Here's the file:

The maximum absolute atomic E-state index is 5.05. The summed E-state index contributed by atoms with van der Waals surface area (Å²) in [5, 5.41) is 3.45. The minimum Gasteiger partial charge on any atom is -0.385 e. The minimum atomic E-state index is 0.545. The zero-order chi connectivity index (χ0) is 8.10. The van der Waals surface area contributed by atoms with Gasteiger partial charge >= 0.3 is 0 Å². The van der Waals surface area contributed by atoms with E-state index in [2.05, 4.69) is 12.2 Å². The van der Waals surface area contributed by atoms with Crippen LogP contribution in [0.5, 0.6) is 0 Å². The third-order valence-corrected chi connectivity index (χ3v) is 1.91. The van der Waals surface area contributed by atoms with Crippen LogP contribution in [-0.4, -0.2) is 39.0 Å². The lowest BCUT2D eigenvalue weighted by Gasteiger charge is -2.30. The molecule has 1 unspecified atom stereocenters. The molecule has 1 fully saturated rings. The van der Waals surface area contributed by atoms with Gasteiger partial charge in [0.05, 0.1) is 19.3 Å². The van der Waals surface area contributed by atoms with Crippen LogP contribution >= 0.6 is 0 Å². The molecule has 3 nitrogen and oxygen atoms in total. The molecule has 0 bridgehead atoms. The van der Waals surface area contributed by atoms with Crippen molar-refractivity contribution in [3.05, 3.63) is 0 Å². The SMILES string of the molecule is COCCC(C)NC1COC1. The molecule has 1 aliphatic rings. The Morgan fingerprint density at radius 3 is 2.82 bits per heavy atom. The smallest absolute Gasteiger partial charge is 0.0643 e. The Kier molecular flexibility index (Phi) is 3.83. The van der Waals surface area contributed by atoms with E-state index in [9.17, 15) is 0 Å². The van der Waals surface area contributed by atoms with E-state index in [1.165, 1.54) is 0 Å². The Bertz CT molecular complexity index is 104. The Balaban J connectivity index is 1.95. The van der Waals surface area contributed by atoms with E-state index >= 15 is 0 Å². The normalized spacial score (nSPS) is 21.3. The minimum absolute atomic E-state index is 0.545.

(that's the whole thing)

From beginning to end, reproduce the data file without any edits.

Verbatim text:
The maximum absolute atomic E-state index is 5.05. The summed E-state index contributed by atoms with van der Waals surface area (Å²) in [5, 5.41) is 3.45. The minimum Gasteiger partial charge on any atom is -0.385 e. The minimum atomic E-state index is 0.545. The zero-order chi connectivity index (χ0) is 8.10. The van der Waals surface area contributed by atoms with Gasteiger partial charge >= 0.3 is 0 Å². The van der Waals surface area contributed by atoms with E-state index in [2.05, 4.69) is 12.2 Å². The van der Waals surface area contributed by atoms with Crippen LogP contribution in [0.5, 0.6) is 0 Å². The third-order valence-corrected chi connectivity index (χ3v) is 1.91. The van der Waals surface area contributed by atoms with Crippen LogP contribution in [-0.4, -0.2) is 39.0 Å². The lowest BCUT2D eigenvalue weighted by Gasteiger charge is -2.30. The molecule has 1 unspecified atom stereocenters. The molecule has 1 fully saturated rings. The van der Waals surface area contributed by atoms with Gasteiger partial charge in [0.05, 0.1) is 19.3 Å². The van der Waals surface area contributed by atoms with Crippen LogP contribution >= 0.6 is 0 Å². The molecule has 3 nitrogen and oxygen atoms in total. The molecule has 0 bridgehead atoms. The van der Waals surface area contributed by atoms with Crippen molar-refractivity contribution in [3.05, 3.63) is 0 Å². The SMILES string of the molecule is COCCC(C)NC1COC1. The molecule has 1 aliphatic rings. The Morgan fingerprint density at radius 3 is 2.82 bits per heavy atom. The smallest absolute Gasteiger partial charge is 0.0643 e. The Kier molecular flexibility index (Phi) is 3.83. The van der Waals surface area contributed by atoms with E-state index in [9.17, 15) is 0 Å². The van der Waals surface area contributed by atoms with E-state index in [1.165, 1.54) is 0 Å². The Bertz CT molecular complexity index is 104. The Balaban J connectivity index is 1.95. The van der Waals surface area contributed by atoms with E-state index >= 15 is 0 Å². The normalized spacial score (nSPS) is 21.3. The minimum absolute atomic E-state index is 0.545.